A team of researchers have discovered large piece of polystyrene floating less than 1000-miles from the North Pole.
The shocking discovery was made by the Arctic Mission team, a British-led expedition that had set out to explore previously inaccessible waters due to melting sea ice.
The discovery of plastic rubbish so far north is not only a worrying sign because it suggests melting ice is allowing this rubbish to float to the surface but also of the larger more concerning issue surrounding global plastic pollution.
“For the 25 years I have been exploring the Arctic I have never seen such large and very visible items of rubbish,” said mission leader Pen Hadow to the Observer.
According to the Ellen MacArthur Foundation, some eight million tonnes of plastics are leaked into the ocean every single year.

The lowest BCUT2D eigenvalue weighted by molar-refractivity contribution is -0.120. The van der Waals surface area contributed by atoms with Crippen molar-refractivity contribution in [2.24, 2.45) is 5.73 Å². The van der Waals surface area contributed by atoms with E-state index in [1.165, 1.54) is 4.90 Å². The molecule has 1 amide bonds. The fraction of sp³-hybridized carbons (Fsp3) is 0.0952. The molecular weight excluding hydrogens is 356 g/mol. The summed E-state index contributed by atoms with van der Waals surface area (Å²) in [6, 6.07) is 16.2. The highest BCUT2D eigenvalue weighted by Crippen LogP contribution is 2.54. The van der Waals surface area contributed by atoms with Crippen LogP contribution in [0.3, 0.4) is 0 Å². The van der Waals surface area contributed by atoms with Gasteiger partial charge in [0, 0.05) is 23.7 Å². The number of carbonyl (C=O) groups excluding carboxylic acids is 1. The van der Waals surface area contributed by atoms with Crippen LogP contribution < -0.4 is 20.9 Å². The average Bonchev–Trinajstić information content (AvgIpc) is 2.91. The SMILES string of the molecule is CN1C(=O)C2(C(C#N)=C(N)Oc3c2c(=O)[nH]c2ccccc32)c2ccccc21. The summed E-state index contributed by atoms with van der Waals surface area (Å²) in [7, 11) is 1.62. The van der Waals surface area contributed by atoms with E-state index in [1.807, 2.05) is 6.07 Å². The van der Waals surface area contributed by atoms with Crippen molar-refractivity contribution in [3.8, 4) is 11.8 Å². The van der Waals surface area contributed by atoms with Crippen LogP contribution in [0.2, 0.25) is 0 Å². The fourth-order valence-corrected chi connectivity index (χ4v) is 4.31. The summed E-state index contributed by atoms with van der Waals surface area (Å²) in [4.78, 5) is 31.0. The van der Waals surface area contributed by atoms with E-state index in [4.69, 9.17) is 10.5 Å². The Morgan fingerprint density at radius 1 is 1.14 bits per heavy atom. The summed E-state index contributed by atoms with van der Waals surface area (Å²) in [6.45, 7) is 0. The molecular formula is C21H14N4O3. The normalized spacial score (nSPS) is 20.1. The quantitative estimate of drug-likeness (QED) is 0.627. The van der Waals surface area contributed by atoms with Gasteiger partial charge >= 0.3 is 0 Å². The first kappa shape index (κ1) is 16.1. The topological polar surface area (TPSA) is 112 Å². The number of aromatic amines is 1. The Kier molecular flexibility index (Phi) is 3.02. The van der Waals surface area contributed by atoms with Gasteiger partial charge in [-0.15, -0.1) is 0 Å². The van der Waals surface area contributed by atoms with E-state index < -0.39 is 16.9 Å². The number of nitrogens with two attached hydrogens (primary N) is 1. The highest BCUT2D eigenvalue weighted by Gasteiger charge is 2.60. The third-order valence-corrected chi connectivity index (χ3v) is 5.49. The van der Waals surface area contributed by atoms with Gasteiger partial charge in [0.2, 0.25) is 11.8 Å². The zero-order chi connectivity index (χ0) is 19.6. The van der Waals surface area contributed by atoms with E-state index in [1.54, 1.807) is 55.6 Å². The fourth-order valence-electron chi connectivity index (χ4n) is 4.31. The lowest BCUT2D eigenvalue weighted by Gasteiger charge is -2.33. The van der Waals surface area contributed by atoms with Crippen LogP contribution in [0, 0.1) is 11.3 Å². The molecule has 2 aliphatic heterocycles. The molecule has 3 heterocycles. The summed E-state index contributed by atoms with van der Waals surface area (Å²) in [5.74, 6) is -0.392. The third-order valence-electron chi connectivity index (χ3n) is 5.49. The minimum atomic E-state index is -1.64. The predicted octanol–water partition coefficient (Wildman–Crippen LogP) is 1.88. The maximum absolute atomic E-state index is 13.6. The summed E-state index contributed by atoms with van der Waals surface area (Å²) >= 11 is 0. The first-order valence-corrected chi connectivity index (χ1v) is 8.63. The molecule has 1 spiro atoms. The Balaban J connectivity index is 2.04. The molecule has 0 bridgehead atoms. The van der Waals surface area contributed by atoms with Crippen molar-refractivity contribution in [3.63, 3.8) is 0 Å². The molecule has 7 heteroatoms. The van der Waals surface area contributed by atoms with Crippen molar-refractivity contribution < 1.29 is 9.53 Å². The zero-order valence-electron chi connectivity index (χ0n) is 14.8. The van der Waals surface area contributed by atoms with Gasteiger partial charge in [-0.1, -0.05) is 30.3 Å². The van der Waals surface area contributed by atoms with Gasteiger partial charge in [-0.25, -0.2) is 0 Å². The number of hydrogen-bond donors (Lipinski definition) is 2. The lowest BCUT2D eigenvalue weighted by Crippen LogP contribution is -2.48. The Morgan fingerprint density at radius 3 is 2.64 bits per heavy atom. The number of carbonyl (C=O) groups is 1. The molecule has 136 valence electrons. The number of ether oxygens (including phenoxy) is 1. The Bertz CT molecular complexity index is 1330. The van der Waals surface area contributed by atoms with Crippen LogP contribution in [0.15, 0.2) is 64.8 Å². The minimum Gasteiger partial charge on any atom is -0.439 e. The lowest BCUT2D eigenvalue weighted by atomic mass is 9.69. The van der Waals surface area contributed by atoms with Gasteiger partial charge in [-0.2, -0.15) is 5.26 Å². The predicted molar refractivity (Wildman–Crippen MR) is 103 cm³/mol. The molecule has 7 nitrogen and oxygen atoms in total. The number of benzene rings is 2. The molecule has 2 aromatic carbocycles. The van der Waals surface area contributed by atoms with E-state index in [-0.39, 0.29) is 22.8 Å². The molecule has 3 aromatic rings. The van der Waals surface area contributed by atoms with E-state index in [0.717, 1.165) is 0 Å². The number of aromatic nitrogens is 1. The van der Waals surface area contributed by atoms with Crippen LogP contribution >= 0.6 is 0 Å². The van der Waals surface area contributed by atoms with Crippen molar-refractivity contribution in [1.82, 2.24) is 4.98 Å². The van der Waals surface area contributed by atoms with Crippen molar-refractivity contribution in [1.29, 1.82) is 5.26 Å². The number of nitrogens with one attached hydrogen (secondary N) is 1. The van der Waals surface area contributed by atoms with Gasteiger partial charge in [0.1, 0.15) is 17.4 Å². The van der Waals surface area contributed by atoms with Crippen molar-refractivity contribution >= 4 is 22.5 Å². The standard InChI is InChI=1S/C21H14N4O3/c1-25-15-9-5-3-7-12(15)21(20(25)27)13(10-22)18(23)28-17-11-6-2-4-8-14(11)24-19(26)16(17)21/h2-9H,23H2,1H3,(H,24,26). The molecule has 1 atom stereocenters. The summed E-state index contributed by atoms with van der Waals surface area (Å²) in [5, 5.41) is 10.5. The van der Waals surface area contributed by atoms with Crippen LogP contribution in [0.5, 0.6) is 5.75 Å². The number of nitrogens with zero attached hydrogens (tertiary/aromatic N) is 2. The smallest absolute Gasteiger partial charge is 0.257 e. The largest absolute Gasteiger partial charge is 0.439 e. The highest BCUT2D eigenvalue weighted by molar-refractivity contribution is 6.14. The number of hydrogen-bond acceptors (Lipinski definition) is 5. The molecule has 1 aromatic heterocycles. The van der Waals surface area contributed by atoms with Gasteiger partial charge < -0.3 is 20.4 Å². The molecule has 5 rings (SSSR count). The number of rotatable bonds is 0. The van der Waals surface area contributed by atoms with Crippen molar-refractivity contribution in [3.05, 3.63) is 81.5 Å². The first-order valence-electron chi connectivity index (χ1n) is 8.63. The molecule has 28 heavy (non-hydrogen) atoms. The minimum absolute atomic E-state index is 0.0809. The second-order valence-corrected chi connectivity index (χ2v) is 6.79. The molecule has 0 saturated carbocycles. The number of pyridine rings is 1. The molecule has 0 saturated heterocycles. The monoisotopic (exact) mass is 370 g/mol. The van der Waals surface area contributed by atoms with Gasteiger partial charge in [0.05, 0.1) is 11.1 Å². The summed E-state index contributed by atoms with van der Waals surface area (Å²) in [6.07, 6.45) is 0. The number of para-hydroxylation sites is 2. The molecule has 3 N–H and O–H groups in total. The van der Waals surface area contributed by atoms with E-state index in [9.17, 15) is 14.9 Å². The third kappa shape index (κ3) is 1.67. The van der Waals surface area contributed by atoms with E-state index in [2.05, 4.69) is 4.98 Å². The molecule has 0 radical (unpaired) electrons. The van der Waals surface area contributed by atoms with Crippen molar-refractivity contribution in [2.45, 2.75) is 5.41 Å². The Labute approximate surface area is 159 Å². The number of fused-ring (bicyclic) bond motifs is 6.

To put that another way, that’s a single rubbish truck dumping all its waste into the ocean every single minute.
This rate of consumption and pollution is, as you can imagine, frankly unsustainable so much so that the Foundation warns that by 2050 there will be more plastic in the ocean than fish.
What’s even more worrying is that the only reason the expedition was able to sail so far north is because of climate change.
Just last week it was revealed by the National Snow and Ice Data Center that Arctic sea ice reached its eight lowest point on record.
Often referred to as the planet’s air conditioner, Arctic sea ice plays a vital role in helping to regulate the planet’s global temperature. As it expands in the winter months it is able to reflect the Sun’s energy back into space thus keeping the planet cooler.
Of course as sea ice melts have increased dramatically, this has made it far harder for the planet to maintain a regulated temperature.